The longer I thought about, the more I realized that if I depend on someone else to show me what true love looks like, then I will forever be depending on other people to feel loved. Like it or not, I have to find true love for myself.
Luckily, I have found it. And I found it in Christmas.
Christmas is a season of love for a reason. Because on Christmas we celebrate when the Son of God, Who lived a life we can never imagine, left all of it in order to come save us. To endure a life in this dirty world and die in the most excruciating of ways. And not to leave us alone afterward, but to stay with us, loving us.
My love for others or others' love for me doesn’t keep my feet on the ground. God’s love for me does. And once I’ve got that, then I can show others true love, and allow myself to be shown love back. And it will be a non-fickle kind of love. It’ll be a love that lasts through the hard and the crazy and the sad. It’ll be a love that elevates the happy and the sweet and the good. It affects my writing, it affects my work, it affects my home. It affects every aspect of my life.
I think the difference between the stories is where its love and joy comes from. In movies like Godmothered, it comes from within us, and we’re responsible for keeping it going.
But in the movies and stories that have truly endured, even if they can’t quite name it, it comes from somewhere outside themselves, something bigger than themselves.
The month of October, especially the past couple weeks, has been a very full month. It was full of good things. But it was also very busy. During this time of being so busy, I also caught a cold that decided to hang on for about a month. Which meant as I was enjoying all the glorious busyness, I was also battling a lot of fatigue.
There were some days, that despite how excited I was for these good things, that I got up in the morning and was immediately wishing I could go back to bed.
While physical fatigue contributed to it, it wasn’t the main culprit. I was getting plenty of sleep and everything seemed to be on track.
I was just weary.
I felt guilty for feeling weary. I had all these good things, things that I loved, things that I enjoyed, things that I counted the days to. I enjoyed the experiences as they were happening. But once they were over, I was relieved to go to bed early and call it a day. How could I have all these good things and still be weary? It seemed ungrateful somehow.
This weariness began to wreak havoc with my creativity. Worse yet, I was in the perilous brainstorming stages of a story, where I’d write several chapters, realize I hated it, throw it out and start over, only to repeat the process. It felt like I was getting nowhere.
And towards the end of the month, when a lot of the good things had quieted down and life settled back into some semblance of normalcy, worries and anxieties that had been quietly standing on the sidelines snuck back in.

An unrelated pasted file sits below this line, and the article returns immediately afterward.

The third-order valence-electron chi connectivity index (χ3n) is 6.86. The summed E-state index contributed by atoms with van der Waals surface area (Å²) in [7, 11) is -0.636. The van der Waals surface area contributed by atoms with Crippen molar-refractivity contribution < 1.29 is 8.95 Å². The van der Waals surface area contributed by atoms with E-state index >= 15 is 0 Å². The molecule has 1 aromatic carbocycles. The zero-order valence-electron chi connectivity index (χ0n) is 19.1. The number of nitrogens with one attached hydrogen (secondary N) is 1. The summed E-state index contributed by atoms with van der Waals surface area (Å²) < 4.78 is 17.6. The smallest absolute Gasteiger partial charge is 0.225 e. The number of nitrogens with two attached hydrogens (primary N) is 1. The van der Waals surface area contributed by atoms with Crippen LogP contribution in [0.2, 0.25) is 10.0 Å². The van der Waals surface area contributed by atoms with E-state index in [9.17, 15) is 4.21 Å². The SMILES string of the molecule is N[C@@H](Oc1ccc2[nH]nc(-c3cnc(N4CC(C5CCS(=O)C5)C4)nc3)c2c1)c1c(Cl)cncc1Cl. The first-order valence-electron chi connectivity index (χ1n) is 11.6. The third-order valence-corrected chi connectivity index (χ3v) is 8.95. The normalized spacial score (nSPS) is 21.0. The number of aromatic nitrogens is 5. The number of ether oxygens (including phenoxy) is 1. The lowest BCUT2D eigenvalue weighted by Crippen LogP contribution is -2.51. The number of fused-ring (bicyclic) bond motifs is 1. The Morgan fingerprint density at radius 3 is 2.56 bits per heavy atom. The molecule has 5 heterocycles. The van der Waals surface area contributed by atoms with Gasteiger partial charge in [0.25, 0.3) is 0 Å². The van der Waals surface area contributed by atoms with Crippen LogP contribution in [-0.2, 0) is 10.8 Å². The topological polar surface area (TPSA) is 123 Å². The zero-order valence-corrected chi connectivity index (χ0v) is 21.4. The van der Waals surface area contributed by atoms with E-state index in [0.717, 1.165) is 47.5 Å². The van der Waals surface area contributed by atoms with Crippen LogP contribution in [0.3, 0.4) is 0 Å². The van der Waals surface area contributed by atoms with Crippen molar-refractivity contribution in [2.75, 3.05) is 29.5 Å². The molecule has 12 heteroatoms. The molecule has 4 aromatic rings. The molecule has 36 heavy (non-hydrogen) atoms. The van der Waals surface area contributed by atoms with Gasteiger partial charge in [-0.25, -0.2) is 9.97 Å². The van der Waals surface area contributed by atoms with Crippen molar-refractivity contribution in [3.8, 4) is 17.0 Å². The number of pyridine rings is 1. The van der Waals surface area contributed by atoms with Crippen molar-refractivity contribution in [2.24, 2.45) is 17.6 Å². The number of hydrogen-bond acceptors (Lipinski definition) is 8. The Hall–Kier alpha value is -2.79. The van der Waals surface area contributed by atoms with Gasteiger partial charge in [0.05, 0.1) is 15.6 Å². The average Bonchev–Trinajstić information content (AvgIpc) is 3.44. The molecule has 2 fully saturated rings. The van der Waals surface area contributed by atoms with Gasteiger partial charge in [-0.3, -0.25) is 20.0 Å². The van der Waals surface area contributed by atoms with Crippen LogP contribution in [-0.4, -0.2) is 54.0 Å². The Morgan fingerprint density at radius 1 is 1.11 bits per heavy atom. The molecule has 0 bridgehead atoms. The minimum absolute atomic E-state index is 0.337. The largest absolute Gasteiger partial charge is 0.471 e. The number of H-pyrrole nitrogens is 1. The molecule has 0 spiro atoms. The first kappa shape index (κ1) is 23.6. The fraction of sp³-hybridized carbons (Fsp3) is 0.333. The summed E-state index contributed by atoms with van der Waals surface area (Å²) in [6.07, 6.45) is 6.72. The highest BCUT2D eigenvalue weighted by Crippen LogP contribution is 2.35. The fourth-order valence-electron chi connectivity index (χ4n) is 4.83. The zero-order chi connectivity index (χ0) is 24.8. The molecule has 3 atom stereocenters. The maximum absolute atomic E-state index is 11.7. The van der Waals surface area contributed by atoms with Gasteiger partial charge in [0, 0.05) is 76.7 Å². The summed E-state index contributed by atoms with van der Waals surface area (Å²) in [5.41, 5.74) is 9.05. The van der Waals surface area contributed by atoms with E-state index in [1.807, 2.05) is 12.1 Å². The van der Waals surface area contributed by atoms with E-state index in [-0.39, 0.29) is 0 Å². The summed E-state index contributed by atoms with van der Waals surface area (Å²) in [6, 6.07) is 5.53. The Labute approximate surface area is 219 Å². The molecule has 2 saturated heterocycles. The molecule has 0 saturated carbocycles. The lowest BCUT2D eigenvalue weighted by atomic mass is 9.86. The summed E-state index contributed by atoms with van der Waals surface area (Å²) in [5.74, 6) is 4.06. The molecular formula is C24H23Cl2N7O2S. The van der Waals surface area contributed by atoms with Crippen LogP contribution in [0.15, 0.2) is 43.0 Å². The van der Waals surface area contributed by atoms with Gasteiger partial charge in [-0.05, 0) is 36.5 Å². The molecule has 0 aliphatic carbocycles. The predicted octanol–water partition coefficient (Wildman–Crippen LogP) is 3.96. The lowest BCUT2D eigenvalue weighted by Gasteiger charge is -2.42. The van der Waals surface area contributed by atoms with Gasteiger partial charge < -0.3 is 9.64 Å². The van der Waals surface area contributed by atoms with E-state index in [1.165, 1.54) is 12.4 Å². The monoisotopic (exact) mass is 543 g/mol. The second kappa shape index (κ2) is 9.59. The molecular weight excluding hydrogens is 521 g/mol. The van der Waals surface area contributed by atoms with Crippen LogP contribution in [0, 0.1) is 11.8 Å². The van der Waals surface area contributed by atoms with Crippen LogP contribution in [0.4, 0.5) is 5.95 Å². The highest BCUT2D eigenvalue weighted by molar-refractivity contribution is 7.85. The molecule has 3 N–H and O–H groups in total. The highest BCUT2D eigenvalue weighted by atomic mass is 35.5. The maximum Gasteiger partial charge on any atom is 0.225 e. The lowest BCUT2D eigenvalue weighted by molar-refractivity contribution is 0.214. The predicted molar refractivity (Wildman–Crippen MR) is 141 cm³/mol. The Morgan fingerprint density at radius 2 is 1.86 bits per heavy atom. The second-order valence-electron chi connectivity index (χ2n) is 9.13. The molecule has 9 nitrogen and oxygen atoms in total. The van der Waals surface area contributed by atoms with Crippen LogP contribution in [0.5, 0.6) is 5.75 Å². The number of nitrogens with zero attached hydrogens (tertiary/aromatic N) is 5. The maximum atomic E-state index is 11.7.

It left me all feeling weary and stuck. I was writing but not quite connecting with what I wrote, not finding joy in the process as I usually did.
I’d love to say I stumbled across some magic formula that will instantly erase all our weariness. Whether you write, create in another way, or are just living your life, weariness sneaks up on us all. And the tricky thing about it is that often weariness like this isn’t because of a situation. We often think “once such-and-such is over, then I won’t be so tired” or “if I didn’t have xyz to deal with, I wouldn’t be so weary.” In fact, weariness is all too happy to latch itself to another situation as needed.
I don’t have a magic formula. But I do have a few things that occurred to me throughout my little bout of weariness.
Remember God has done more than you ever thought He could.
In my post two months ago, I told you how I used to be very socially anxious and isolated. One busy weekend this month, I dogsat for two days, attended church on Sunday, went to my sister’s horse show, and then followed it up by going to my young adult small group.
My momma pointed out that this is something I never would have done when I was younger. In fact, the thought of staying away from home at all, much less having all these good things crammed in one weekend, would have made old me go back to bed and hide under the pillows.
Weariness will make you feel that you’re not making any progress and you’re stuck in the same place you’ve always been. That’s when it’s time to look back and realize it’s simply not true. Find the things you’ve done that you never dreamed you could do, and remember Who made them possible.
Okay, this is the tip I love to hate. When I’m feeling weary, I don’t want to keep going. I just want a break. And sometimes I do need a break! (I tend to be way too hard on myself.) But if I completely stopped every time I was feeling tired, I’d never keep moving.